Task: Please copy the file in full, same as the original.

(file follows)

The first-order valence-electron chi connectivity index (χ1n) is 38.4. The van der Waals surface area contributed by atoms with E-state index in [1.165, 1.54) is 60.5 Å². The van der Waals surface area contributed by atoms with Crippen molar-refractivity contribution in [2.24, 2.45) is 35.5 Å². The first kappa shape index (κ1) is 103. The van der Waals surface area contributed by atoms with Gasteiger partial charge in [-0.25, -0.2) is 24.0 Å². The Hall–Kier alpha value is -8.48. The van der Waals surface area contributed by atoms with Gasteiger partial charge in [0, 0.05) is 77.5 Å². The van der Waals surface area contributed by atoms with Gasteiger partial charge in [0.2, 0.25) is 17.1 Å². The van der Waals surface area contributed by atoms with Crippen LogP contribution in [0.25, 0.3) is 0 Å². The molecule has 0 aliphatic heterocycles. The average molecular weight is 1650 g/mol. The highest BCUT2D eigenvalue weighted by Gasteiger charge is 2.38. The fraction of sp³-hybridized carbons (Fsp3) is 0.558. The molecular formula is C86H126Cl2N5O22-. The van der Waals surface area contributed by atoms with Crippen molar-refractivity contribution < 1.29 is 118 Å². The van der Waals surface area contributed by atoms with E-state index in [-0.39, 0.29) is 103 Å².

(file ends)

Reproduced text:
The first-order valence-electron chi connectivity index (χ1n) is 38.4. The van der Waals surface area contributed by atoms with E-state index in [1.165, 1.54) is 60.5 Å². The van der Waals surface area contributed by atoms with Crippen molar-refractivity contribution in [2.24, 2.45) is 35.5 Å². The first kappa shape index (κ1) is 103. The van der Waals surface area contributed by atoms with Gasteiger partial charge in [-0.25, -0.2) is 24.0 Å². The Hall–Kier alpha value is -8.48. The van der Waals surface area contributed by atoms with Gasteiger partial charge in [0, 0.05) is 77.5 Å². The van der Waals surface area contributed by atoms with Gasteiger partial charge in [0.2, 0.25) is 17.1 Å². The van der Waals surface area contributed by atoms with Crippen LogP contribution in [0.25, 0.3) is 0 Å². The molecule has 0 aliphatic heterocycles. The average molecular weight is 1650 g/mol. The highest BCUT2D eigenvalue weighted by Gasteiger charge is 2.38. The fraction of sp³-hybridized carbons (Fsp3) is 0.558. The molecular formula is C86H126Cl2N5O22-. The van der Waals surface area contributed by atoms with Crippen molar-refractivity contribution < 1.29 is 118 Å². The van der Waals surface area contributed by atoms with E-state index in [-0.39, 0.29) is 103 Å².